Open market operations are where the Bank of England sells short-term government securities and bills. This will reduce the liquid assets of the banks and raise interest rates. If the government sells large amounts of gilts, this will mean a transfer of funds from the banking sector to the Bank of England. This will limit the ability of the banks to create credit and therefore limit the growth in the money supply.
What is quantitative easing and has it worked?
On 11th March 2009 the Bank of England started a policy of quantitative easing. QE is also called as ‘asset purchase scheme’. It was extended to a total of £275 billion in October 2011.
The aim of QE is to support demand in the economy and prevent a period when inflation is persistently below target or becomes negative (deflation).
Rather than acting on the short-term price of money through changes in the policy rate, the Bank of England can use quantitative easing to act on the quantity of money. The media call this ‘printing money’ but this is only true in an electronic sense – the Bank will not actually print new £10, £20 and £50 notes in a direct attempt to inject cash into the economic system.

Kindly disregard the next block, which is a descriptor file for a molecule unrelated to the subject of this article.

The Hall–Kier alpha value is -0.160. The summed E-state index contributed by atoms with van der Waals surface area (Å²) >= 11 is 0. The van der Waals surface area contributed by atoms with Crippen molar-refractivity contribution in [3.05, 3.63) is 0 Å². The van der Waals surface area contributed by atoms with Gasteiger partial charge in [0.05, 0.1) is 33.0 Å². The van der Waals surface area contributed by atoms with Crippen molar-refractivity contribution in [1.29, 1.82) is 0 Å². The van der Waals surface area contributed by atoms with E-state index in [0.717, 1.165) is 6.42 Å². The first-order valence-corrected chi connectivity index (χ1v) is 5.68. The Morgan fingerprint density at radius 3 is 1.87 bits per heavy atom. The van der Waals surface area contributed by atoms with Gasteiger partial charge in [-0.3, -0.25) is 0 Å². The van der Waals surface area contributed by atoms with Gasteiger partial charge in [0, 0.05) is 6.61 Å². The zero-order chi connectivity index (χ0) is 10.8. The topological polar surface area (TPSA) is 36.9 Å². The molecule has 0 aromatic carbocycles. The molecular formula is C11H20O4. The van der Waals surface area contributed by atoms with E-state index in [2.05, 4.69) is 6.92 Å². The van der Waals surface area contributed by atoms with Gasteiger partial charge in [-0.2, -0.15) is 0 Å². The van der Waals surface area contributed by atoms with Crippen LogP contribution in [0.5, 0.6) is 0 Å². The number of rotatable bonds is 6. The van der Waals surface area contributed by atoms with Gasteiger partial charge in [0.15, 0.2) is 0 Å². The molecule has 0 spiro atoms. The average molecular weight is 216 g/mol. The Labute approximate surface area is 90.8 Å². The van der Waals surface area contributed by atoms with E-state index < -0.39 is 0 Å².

Under this ‘unconventional strategy’, the MPC discusses each month how many assets, including government bonds, to buy with central bank money. This money is created by the central bank and is the equivalent of turning on the printing press.
QE is a deliberate expansion of the central bank's balance sheet and the monetary base. A rising demand for bonds and other assets ought to drive up their price and lead to a fall in long-term interest rates (yields) on such assets. (There is an inverse relationship between bond prices and bond yields). If long-term interest rates fall and the banks have stronger balance sheets because of BoE purchases under QE, the hope is that this will stimulate lending and stronger growth of business and consumer demand in the economy.
In practice the Bank of England has been purchasing UK government bonds – and with the government having a huge budget deficit, there have been plenty of bonds to buy!